AMD responds to Project Denver and talks tablets

Today TechEye met with Bob Grim of AMD at the sprawling Las Vegas Convention Center [sic]. All of CES is a site to behold, like a neon drill opening up your skull and dropping LEDs in by pipette. So we were glad when we had the chance to sit down in the South Hall meeting room for a chat.

It’s a very chippy year already. Just yesterday we reported on Nvidia’s partnering with ARM and the official launch of Sandy Bridge from Intel. Of course, AMD has its Fusion offering which some enthusiasts are saying kicks the crap out of Intel. Grim thinks the reason for AMD’s decisions are because of the strength of direct compute OpenCL. But is AMD worried? More specifically – about ARM and Nvidia on a quest for world domination?

The answer is, not really, yet. Of course ARM has been underestimated before but AMD’s line for now is, essentially, good luck to them.

Denver has been rumoured for a long time now, and Grim confirms to us that if a company’s hush hush then it’s probably true: “ARM and Nvidia teaming up was not a surprise. We expected them to do something, with the graphics market changing the way it is, with APs coming, we didnt know exactly what they’d do. But it’s what we said we’d do many years ago. 

“They’re going down a long hard road but it’ll be interesting to see it.”

Also interesting, AMD agrees, is talk of the town for these few days in Vegas, tablet computing. AMD certainly has tablet contracts on the way and Grim confirms to us that AMD will land itself in quite a few. When we registered to meet up with Bob, we were handed a questionairre to fill out, and one query was basically: “Do you think AMD can pull off tablets?”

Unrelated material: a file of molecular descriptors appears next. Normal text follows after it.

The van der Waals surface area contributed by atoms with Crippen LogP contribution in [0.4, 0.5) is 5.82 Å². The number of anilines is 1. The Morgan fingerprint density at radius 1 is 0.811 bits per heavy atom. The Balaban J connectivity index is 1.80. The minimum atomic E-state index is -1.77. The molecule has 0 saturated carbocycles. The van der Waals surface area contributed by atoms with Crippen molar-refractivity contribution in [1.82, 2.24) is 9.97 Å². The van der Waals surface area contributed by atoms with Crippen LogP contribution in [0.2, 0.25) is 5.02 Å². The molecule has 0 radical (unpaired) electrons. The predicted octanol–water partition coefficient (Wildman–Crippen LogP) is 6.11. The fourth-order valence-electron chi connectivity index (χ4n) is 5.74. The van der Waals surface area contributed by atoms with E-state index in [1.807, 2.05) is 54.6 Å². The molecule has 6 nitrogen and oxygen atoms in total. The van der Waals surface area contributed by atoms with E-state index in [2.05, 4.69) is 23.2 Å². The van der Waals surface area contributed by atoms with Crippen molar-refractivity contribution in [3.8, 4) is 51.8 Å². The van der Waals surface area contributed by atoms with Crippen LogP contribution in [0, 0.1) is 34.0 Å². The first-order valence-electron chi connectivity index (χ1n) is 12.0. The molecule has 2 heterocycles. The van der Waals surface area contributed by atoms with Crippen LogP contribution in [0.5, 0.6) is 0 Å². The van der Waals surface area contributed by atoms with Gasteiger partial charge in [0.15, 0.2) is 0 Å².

Of course, with Fusion, it can. Perceived battery life problems have long plagued AMD but the latest offerings have seen a real boost. At the moment, only Acer tablets have AMD chips under the bonnet but it does have a fair few design wins. We didn’t get an exact figure, but between notebooks, netbooks, all in ones and tablets designs are at about 120 so far.

Does AMD think tablets have a future?  “There is a future for tablets,” Bob tells us. But he agrees that as it stands, the future is uncertain – how will software be addressed? At the moment the league of OS’ can be confusing for buyers, but, AMD says, this “won’t last long”. Remember – AMD is involved with Meego. It could happen.

We’ll have to wait and see what “the industry consolidates on and uses – if not one architecture, maybe a few.”

*EyeSee Our controversial insistence that AMD execs do not write their own blogs has been refuted yet again. Every single word, says Bob, are by execs – and Leslie Sobon’s geeky boyfriend post was no exception. We still trust our source.